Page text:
Carolyn Warmus, now 56, was released from a New York prison on parole two years ago after serving 27 years for murdering her lover’s wife in 1989
Prosecutors in New York are allowing DNA testing of evidence from the 1992 trial of so-called ‘Fatal Attraction’ killer Carolyn Warmus who served 27 years for murdering her lover’s wife.
Westchester County District Attorney Mimi Rocah consented on Monday to the testing of three pieces of evidence used to convict Warmus, now 56, in the killing of Betty Jeanne Solomon.
She was released on parole two years ago after serving more than two decades in prison.
Warmus was having an affair with Betty’s husband, Paul Solomon, when she shot her nine times in the victim’s family home in Greenburgh, New York on January 15, 1989.
After shooting her, prosecutors said Warmus went to meet Paul in a hotel bar for cocktails before having sex with him in his car.
Paul found her body, which had also been pistol-whipped, when he got home from his tryst with Warmus.
Warmus’ first trial for Betty’s murder ended in a hung jury in 1991 but she was found guilty of second-degree murder a year later.
Warmus was convicted of shooting Betty Jeanne Solomon nine times in her home in Greenburgh, New York in 1989. Warmus had been having an affair with Betty’s husband Paul Solomon. Betty and Paul Solomon are pictured above
Warmus’ first trial for over Betty’s murder ended in a hung jury in 1991 but she was found guilty of second-degree murder a year later. Warmus is pictured above in 1991 during her trial
EVIDENCE CAROLYN WARMUS WANTS TESTED:
A glove found at the Solomons’ home at the time of the killing.
Her lawyers argue testing of the glove could prove that someone other than Warmus was present when Betty was killed.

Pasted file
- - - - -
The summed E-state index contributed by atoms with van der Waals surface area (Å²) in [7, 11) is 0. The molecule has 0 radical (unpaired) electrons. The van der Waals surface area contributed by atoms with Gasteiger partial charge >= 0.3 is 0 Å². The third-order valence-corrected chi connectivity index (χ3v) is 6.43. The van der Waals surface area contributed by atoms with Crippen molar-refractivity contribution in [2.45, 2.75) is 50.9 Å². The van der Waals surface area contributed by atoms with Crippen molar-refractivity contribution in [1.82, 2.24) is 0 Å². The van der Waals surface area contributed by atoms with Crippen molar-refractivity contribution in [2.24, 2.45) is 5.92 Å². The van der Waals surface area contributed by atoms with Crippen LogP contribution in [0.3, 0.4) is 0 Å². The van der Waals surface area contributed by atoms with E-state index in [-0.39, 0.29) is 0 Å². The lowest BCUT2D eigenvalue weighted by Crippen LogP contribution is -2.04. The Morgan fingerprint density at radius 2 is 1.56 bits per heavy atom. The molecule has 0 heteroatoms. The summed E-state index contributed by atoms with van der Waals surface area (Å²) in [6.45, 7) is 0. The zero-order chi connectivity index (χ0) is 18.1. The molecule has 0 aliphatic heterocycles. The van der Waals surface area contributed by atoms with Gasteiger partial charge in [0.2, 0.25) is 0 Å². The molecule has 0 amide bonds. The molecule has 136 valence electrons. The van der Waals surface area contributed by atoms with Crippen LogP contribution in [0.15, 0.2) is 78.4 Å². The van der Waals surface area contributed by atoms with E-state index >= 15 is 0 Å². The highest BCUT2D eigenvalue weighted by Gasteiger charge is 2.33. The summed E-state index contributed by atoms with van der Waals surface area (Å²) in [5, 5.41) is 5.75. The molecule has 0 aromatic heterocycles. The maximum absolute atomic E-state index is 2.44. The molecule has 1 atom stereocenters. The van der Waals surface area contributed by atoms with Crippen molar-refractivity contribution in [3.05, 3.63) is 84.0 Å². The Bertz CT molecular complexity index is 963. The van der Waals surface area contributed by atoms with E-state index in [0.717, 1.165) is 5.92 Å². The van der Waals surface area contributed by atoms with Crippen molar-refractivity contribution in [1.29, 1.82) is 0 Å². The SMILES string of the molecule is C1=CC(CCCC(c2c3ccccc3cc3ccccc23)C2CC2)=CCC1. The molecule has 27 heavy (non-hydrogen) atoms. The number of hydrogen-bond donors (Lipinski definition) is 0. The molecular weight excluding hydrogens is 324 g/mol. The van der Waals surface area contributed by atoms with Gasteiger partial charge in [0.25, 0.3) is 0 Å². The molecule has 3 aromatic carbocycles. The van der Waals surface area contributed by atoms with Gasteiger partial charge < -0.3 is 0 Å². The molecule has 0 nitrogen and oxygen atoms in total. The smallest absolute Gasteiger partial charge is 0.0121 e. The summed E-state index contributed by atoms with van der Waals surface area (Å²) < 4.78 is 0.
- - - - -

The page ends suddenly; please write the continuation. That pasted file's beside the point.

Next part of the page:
Semen recovered from the inside victim’s body.
Blood found in a tote bag belonging to the victim’s husband.
Warmus, the daughter of a millionaire insurance executive, has always maintained her innocence and claims she was set up by Paul.
In an interview from behind bars, Warmus said: ‘I’m in prison for 25 years to life because I dated a married man.’
She has been trying to have the three pieces of evidence tested to determine if they can exonerate her by pointing to another suspect.
A judge had denied the request last year before prosecutors on Monday consented to the testing.
The new development in the case was first reported in the Journal News.
The evidence includes a glove found at the Solomons’ home that was a key piece of evidence in the second trial.
Prosecutors said Warmus left the glove there at the time of the killing.
Her lawyers have argued that testing of the glove could prove that someone other than Warmus was present when Betty was killed.
The other evidence is semen recovered from the victim and blood found in a tote bag belonging to Paul.
Betty’s murder attracted widespread media attention and was dubbed the Fatal Attraction killing after the 1987 movie starring Glenn Close and Michael Douglas.
After shooting her nine times, prosecutors said Warmus went to meet Paul Solomon (pictured above in 1992) in a hotel bar for cocktails before having sex with him in his car. Paul found his wife’s pistol-whipped body when he returned home from his tryst with Warmus
Warmus was having an affair with Betty’s husband, Paul Solomon, when she shot her nine times in the victim’s family home (pictured above) in Greenburgh, New York on January 15, 1989
During her trial, prosecutors detailed how Warmus began having an affair with Paul when she was 23 years old.
They began the affair when both were working as teachers at a school in Scarsdale and it continued for 18 months.
Paul was said to have promised Warmus that he would leave his wife when the teenage daughter he shared with Betty graduated high school.
Prosecutors argued that Warmus killed Betty to get her out of the way.
Police initially suspected that Paul had killed his wife but they never charged him.
Warmus wasn’t considered a suspect until a year after the murder when she followed Paul and his new girlfriend to Puerto Rico.
He told police that she was stalking him and had followed him to the island uninvited.
Warmus, however, insisted that he had invited her there.
She was arrested 13 months after the murder when police discovered she had bought a gun from a private detective, Vincent Parco, days before the shooting.
Warmus claims he and Parco worked together to put her behind bars.